Charging for obits online
I'm a firm believer that journalism, at least parts of it, has to transition to a user-pay, not advertiser-subsidized, model, but the case of Indiana's Bloomington Herald-Times online edition shows how that can go awry when we confuse journalism with information.
You may have read on this Web log my memorial to Richard Yoakam, a former professor and dear friend. The night I found out, I went looking for the obit on the H-T site. It let me search and find the link -- and then slapped me with a $5.95 subscription notice to look at it. To the H-T's credit, the $5.95 is not as onerous as some sites, but it still raises the issue of information vs. journalism and how much to charge for each.
I suppose the H-T could make the argument that the obit was not available anywhere else, and so its marginal value was high. Except I was able to get the information elsewhere. The H-T did no journalism to add any value to it.
Therefore, the marginal or convenience value was not worth $5.95 a month versus the relatively little time I had to spend elsewhere. But what if, instead of the subscription fee for what is largely an information-compilation part of its site, the paper instead had used a different model here, the Salon model of watch an ad and get limited access? Now the investment in time is much closer to marginal value, and I am likely to do it.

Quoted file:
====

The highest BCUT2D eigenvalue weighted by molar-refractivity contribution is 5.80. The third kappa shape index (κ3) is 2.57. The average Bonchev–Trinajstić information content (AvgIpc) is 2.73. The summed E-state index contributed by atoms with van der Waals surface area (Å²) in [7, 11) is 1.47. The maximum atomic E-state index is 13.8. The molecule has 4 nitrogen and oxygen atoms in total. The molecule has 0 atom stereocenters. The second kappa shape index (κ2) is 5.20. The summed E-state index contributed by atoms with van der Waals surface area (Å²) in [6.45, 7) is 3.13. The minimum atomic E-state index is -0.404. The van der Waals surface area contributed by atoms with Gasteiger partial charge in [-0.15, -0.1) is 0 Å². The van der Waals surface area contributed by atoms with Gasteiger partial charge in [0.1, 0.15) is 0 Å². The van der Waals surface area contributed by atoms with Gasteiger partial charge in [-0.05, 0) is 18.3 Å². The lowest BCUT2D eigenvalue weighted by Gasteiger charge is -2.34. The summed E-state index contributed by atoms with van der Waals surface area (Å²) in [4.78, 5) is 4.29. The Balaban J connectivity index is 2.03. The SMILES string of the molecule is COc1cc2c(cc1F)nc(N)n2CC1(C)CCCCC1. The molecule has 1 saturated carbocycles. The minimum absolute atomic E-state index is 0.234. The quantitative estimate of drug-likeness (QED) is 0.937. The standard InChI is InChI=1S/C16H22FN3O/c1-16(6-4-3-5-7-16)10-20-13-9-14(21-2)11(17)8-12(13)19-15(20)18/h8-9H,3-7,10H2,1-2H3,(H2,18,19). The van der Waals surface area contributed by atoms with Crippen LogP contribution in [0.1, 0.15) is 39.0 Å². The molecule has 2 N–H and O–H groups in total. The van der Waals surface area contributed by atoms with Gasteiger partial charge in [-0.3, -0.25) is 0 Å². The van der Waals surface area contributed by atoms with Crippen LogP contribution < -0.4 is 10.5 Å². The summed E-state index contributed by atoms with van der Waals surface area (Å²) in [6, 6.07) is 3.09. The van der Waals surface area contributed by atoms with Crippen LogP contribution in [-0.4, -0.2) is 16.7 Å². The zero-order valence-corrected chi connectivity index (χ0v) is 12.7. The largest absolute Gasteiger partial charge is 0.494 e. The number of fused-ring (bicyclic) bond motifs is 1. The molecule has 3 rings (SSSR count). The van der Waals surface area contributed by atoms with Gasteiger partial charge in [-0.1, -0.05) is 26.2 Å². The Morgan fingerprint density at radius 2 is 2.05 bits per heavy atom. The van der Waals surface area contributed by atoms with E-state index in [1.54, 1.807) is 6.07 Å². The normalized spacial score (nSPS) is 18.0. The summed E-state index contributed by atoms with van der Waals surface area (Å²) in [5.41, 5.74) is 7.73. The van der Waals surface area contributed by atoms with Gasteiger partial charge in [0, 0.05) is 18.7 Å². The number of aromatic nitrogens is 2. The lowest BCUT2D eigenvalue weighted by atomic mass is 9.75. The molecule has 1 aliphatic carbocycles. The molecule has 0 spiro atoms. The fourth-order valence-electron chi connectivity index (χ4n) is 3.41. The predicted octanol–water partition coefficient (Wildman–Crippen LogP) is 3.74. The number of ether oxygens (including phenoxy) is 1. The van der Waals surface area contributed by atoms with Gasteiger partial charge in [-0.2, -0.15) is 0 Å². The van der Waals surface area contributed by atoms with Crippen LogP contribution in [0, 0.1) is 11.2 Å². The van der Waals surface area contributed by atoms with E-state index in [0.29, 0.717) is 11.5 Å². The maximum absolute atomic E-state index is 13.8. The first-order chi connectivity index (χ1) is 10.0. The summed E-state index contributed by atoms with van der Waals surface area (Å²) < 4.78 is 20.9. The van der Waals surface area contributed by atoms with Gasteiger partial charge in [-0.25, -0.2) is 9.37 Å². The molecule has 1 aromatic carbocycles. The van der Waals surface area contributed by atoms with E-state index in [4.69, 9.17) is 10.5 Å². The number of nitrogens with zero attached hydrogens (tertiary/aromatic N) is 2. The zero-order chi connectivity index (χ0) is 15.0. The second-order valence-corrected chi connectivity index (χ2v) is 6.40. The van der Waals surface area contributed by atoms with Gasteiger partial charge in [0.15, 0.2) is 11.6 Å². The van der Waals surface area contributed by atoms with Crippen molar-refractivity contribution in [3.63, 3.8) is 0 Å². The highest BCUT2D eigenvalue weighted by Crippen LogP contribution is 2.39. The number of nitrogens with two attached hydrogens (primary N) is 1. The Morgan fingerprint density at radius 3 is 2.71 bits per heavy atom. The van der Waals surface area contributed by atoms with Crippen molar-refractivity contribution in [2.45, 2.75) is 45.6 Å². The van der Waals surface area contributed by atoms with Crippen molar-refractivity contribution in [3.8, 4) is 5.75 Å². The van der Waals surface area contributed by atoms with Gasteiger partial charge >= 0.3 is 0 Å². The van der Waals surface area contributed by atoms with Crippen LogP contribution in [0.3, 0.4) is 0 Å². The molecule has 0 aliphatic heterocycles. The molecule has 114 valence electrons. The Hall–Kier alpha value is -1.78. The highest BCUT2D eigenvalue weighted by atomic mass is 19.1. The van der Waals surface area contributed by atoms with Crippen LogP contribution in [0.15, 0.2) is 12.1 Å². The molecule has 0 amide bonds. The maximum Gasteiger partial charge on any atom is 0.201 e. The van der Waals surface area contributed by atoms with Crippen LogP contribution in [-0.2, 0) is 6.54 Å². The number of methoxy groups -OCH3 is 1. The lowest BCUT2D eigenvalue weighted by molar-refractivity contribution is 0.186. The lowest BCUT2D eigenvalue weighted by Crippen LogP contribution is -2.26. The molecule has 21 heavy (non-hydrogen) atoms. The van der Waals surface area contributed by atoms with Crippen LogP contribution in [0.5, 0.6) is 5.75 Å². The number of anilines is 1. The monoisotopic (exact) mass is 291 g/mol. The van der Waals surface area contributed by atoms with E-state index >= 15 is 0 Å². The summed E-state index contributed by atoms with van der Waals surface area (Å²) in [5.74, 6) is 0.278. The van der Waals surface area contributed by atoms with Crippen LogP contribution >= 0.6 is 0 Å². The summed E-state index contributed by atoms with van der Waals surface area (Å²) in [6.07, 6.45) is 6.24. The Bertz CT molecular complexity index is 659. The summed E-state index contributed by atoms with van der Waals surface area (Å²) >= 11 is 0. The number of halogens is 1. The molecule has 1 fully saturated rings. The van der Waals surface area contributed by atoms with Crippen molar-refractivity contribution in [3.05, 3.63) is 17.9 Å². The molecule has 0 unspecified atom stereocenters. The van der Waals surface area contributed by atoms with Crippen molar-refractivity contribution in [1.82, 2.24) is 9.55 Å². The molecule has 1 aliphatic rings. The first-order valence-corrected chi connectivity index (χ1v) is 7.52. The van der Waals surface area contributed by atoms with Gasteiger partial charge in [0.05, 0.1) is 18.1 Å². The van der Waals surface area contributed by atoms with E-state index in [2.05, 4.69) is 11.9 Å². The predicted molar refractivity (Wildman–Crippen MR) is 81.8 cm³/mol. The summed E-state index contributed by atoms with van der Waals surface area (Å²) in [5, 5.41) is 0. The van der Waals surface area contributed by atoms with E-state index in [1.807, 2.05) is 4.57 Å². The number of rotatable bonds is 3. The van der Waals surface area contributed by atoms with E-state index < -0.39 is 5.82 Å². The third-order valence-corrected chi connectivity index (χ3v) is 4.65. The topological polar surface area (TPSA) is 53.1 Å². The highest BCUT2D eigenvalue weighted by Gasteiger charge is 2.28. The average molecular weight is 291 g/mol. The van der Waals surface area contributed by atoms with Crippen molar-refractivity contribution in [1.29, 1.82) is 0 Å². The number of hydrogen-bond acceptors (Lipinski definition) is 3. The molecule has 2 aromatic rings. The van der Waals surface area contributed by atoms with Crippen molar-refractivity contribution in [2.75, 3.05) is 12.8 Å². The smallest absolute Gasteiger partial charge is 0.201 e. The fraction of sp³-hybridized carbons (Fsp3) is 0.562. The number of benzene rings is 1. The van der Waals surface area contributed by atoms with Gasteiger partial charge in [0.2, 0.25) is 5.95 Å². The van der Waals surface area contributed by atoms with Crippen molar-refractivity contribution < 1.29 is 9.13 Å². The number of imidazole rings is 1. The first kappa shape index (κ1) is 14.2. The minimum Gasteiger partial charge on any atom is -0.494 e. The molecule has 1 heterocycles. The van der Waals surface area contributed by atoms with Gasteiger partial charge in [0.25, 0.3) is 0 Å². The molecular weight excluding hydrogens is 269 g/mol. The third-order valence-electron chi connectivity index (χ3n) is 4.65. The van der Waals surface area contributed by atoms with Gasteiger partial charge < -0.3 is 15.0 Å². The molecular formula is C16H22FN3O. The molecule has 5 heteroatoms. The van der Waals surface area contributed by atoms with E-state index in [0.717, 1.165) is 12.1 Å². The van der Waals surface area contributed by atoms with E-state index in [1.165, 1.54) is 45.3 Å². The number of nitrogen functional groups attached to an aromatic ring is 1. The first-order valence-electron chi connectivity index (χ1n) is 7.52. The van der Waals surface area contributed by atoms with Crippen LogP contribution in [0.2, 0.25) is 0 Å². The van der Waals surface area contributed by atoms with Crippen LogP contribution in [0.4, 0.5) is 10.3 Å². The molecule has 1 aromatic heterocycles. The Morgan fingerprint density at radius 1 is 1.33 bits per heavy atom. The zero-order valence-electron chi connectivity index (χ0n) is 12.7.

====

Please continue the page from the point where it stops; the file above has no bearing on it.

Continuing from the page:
So the H-T lost a customer. The paper probably doesn't care; I'm out of town and won't come back to the site that much (though if you think about it, a paper in a college town such as that has a potential market of alumni to be tapped. Think about the job the Lawrence World is doing in UKan territory with Lawrence.com, KUSports.com and LJWorld.com -- all free, by the way).
But let's say the H-T wanted to generate some revenue out of me, and I'm willing to spend something to get the obit. Micro-pay systems are still a pain and not widespread enough. Then the ad model might work, but it requires some creative thinking on the part of the paper's ad staff. The easy thing is to sell local funeral homes, but if you work from the assumption that a certain attraction of obits is for out-of-town relatives and friends, that just raises the CPM. But what about florists? If I'm out of town and want to send flowers, I'm a potential customer. As for national accounts, why not approach casket makers like Batesville? Targeted ads, happy customers, additional marginal revenue for the paper.
On a related note, NYU professor Adam Pennberg has an interesting story in Wired News on how the NY Times might be undercutting its status as the paper of record by failing to make its content easily available to search engines. John Battelle elaborates on that idea by suggesting that one of the coming economic models might well be subscription search engines that give you wide access to subscription content and archives. I think it's worth considering. But as one respondent to Battelle's post noted, many public libraries provide such online access free with a library card. Which is another reason I cringe when I hear students boast that they've never been to the library ...
(Thanks to Paid Content for the pointers on those.)